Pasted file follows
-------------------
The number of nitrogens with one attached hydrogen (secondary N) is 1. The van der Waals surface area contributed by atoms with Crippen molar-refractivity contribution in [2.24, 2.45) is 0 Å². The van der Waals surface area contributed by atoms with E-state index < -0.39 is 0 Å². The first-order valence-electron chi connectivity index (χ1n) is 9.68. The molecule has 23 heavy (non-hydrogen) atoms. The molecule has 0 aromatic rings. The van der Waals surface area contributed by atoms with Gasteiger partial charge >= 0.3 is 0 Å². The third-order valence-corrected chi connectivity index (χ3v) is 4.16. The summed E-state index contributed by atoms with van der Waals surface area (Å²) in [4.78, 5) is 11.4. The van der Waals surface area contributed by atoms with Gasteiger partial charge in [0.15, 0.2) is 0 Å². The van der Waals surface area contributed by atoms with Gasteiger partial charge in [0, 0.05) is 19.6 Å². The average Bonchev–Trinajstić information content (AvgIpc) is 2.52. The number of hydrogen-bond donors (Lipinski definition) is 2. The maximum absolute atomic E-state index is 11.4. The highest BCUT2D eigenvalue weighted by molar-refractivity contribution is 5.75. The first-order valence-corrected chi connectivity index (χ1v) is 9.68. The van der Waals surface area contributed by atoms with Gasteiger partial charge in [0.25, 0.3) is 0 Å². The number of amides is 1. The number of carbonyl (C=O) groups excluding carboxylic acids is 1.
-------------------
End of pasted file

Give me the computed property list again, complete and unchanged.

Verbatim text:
The number of nitrogens with one attached hydrogen (secondary N) is 1. The van der Waals surface area contributed by atoms with Crippen molar-refractivity contribution in [2.24, 2.45) is 0 Å². The van der Waals surface area contributed by atoms with E-state index < -0.39 is 0 Å². The first-order valence-electron chi connectivity index (χ1n) is 9.68. The molecule has 23 heavy (non-hydrogen) atoms. The molecule has 0 aromatic rings. The van der Waals surface area contributed by atoms with Gasteiger partial charge >= 0.3 is 0 Å². The third-order valence-corrected chi connectivity index (χ3v) is 4.16. The summed E-state index contributed by atoms with van der Waals surface area (Å²) in [4.78, 5) is 11.4. The van der Waals surface area contributed by atoms with Gasteiger partial charge in [0.15, 0.2) is 0 Å². The van der Waals surface area contributed by atoms with Gasteiger partial charge in [0, 0.05) is 19.6 Å². The average Bonchev–Trinajstić information content (AvgIpc) is 2.52. The number of hydrogen-bond donors (Lipinski definition) is 2. The maximum absolute atomic E-state index is 11.4. The highest BCUT2D eigenvalue weighted by molar-refractivity contribution is 5.75. The first-order valence-corrected chi connectivity index (χ1v) is 9.68. The van der Waals surface area contributed by atoms with Gasteiger partial charge in [0.25, 0.3) is 0 Å². The number of amides is 1. The number of carbonyl (C=O) groups excluding carboxylic acids is 1.